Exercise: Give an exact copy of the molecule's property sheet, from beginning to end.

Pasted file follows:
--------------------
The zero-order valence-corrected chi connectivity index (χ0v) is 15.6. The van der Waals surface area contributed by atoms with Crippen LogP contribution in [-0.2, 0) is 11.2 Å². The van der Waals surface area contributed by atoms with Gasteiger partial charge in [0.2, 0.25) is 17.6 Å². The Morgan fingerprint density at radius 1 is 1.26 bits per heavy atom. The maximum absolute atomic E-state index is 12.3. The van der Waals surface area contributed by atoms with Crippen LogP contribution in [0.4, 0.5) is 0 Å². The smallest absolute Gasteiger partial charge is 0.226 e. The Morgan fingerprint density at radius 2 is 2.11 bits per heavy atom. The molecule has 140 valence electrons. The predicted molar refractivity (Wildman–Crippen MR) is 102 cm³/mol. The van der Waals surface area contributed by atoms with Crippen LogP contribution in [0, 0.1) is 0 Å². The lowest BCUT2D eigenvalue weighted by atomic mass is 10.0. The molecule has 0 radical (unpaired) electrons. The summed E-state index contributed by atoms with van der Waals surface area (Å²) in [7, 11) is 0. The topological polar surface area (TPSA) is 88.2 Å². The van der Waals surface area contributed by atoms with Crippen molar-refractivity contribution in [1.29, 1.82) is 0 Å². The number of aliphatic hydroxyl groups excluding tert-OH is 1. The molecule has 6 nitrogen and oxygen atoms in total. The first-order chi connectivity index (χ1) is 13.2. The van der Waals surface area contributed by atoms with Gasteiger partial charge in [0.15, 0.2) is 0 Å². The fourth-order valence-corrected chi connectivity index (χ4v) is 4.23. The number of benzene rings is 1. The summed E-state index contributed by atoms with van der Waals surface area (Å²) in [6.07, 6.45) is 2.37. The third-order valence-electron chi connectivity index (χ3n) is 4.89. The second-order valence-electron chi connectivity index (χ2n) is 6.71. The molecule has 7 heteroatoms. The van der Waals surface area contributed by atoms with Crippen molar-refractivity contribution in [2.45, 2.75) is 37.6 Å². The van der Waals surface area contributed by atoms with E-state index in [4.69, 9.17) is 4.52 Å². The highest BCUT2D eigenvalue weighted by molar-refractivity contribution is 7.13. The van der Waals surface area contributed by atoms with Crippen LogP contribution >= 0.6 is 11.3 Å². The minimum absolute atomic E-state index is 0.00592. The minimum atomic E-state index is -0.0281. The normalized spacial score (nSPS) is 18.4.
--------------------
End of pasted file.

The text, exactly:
The zero-order valence-corrected chi connectivity index (χ0v) is 15.6. The van der Waals surface area contributed by atoms with Crippen LogP contribution in [-0.2, 0) is 11.2 Å². The van der Waals surface area contributed by atoms with Gasteiger partial charge in [0.2, 0.25) is 17.6 Å². The Morgan fingerprint density at radius 1 is 1.26 bits per heavy atom. The maximum absolute atomic E-state index is 12.3. The van der Waals surface area contributed by atoms with Crippen LogP contribution in [0.4, 0.5) is 0 Å². The smallest absolute Gasteiger partial charge is 0.226 e. The Morgan fingerprint density at radius 2 is 2.11 bits per heavy atom. The molecule has 140 valence electrons. The predicted molar refractivity (Wildman–Crippen MR) is 102 cm³/mol. The van der Waals surface area contributed by atoms with Crippen LogP contribution in [0, 0.1) is 0 Å². The lowest BCUT2D eigenvalue weighted by atomic mass is 10.0. The molecule has 0 radical (unpaired) electrons. The summed E-state index contributed by atoms with van der Waals surface area (Å²) in [7, 11) is 0. The topological polar surface area (TPSA) is 88.2 Å². The van der Waals surface area contributed by atoms with Crippen molar-refractivity contribution in [1.29, 1.82) is 0 Å². The number of aliphatic hydroxyl groups excluding tert-OH is 1. The molecule has 6 nitrogen and oxygen atoms in total. The first-order chi connectivity index (χ1) is 13.2. The van der Waals surface area contributed by atoms with Gasteiger partial charge in [0.15, 0.2) is 0 Å². The fourth-order valence-corrected chi connectivity index (χ4v) is 4.23. The number of benzene rings is 1. The summed E-state index contributed by atoms with van der Waals surface area (Å²) in [6.07, 6.45) is 2.37. The third-order valence-electron chi connectivity index (χ3n) is 4.89. The second-order valence-electron chi connectivity index (χ2n) is 6.71. The molecule has 7 heteroatoms. The van der Waals surface area contributed by atoms with Crippen molar-refractivity contribution in [2.45, 2.75) is 37.6 Å². The van der Waals surface area contributed by atoms with E-state index in [4.69, 9.17) is 4.52 Å². The highest BCUT2D eigenvalue weighted by molar-refractivity contribution is 7.13. The van der Waals surface area contributed by atoms with Crippen LogP contribution >= 0.6 is 11.3 Å². The minimum absolute atomic E-state index is 0.00592. The minimum atomic E-state index is -0.0281. The normalized spacial score (nSPS) is 18.4.